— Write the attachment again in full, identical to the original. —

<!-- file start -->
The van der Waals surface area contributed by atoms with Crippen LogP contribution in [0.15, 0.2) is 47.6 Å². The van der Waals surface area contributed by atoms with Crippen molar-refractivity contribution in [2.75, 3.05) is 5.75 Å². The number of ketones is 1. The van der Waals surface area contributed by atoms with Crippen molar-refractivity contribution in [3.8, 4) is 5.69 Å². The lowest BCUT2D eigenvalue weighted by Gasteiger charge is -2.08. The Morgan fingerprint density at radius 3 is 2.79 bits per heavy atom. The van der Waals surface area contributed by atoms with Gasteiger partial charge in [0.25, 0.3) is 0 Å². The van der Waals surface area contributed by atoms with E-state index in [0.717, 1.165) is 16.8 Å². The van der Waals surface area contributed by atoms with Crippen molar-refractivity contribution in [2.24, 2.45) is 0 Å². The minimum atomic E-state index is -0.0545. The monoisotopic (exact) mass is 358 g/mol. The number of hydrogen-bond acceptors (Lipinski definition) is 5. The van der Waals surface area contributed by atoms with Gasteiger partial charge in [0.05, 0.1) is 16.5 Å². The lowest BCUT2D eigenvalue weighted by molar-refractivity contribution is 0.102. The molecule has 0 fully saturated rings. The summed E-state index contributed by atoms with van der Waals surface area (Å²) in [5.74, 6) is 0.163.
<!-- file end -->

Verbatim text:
The van der Waals surface area contributed by atoms with Crippen LogP contribution in [0.15, 0.2) is 47.6 Å². The van der Waals surface area contributed by atoms with Crippen molar-refractivity contribution in [2.75, 3.05) is 5.75 Å². The number of ketones is 1. The van der Waals surface area contributed by atoms with Crippen molar-refractivity contribution in [3.8, 4) is 5.69 Å². The lowest BCUT2D eigenvalue weighted by Gasteiger charge is -2.08. The Morgan fingerprint density at radius 3 is 2.79 bits per heavy atom. The van der Waals surface area contributed by atoms with Gasteiger partial charge in [0.25, 0.3) is 0 Å². The van der Waals surface area contributed by atoms with E-state index in [0.717, 1.165) is 16.8 Å². The van der Waals surface area contributed by atoms with Crippen molar-refractivity contribution in [2.24, 2.45) is 0 Å². The minimum atomic E-state index is -0.0545. The monoisotopic (exact) mass is 358 g/mol. The number of hydrogen-bond acceptors (Lipinski definition) is 5. The van der Waals surface area contributed by atoms with Gasteiger partial charge in [0.05, 0.1) is 16.5 Å². The lowest BCUT2D eigenvalue weighted by molar-refractivity contribution is 0.102. The molecule has 0 fully saturated rings. The summed E-state index contributed by atoms with van der Waals surface area (Å²) in [5.74, 6) is 0.163.